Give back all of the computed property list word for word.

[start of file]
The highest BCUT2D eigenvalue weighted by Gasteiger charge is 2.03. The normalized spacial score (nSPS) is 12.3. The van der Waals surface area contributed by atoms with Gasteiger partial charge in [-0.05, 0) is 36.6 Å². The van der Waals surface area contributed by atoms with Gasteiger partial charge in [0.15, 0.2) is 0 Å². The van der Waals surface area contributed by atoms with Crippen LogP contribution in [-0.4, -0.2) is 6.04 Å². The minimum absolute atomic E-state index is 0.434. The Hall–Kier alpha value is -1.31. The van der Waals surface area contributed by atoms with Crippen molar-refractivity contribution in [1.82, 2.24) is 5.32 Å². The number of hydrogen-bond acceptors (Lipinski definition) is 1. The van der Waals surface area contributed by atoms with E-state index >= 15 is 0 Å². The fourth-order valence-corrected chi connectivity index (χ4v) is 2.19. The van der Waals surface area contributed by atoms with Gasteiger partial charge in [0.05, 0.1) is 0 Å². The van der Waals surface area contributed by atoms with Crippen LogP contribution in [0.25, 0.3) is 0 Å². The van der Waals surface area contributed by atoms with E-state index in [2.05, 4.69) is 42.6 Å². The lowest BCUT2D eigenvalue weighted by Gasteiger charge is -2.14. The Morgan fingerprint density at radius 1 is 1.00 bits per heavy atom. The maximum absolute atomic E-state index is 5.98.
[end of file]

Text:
The highest BCUT2D eigenvalue weighted by Gasteiger charge is 2.03. The normalized spacial score (nSPS) is 12.3. The van der Waals surface area contributed by atoms with Gasteiger partial charge in [-0.05, 0) is 36.6 Å². The van der Waals surface area contributed by atoms with Gasteiger partial charge in [0.15, 0.2) is 0 Å². The van der Waals surface area contributed by atoms with Crippen LogP contribution in [-0.4, -0.2) is 6.04 Å². The minimum absolute atomic E-state index is 0.434. The Hall–Kier alpha value is -1.31. The van der Waals surface area contributed by atoms with Crippen molar-refractivity contribution in [1.82, 2.24) is 5.32 Å². The number of hydrogen-bond acceptors (Lipinski definition) is 1. The van der Waals surface area contributed by atoms with E-state index >= 15 is 0 Å². The fourth-order valence-corrected chi connectivity index (χ4v) is 2.19. The van der Waals surface area contributed by atoms with Gasteiger partial charge in [0.05, 0.1) is 0 Å². The van der Waals surface area contributed by atoms with Crippen LogP contribution in [0.25, 0.3) is 0 Å². The van der Waals surface area contributed by atoms with E-state index in [2.05, 4.69) is 42.6 Å². The lowest BCUT2D eigenvalue weighted by Gasteiger charge is -2.14. The Morgan fingerprint density at radius 1 is 1.00 bits per heavy atom. The maximum absolute atomic E-state index is 5.98.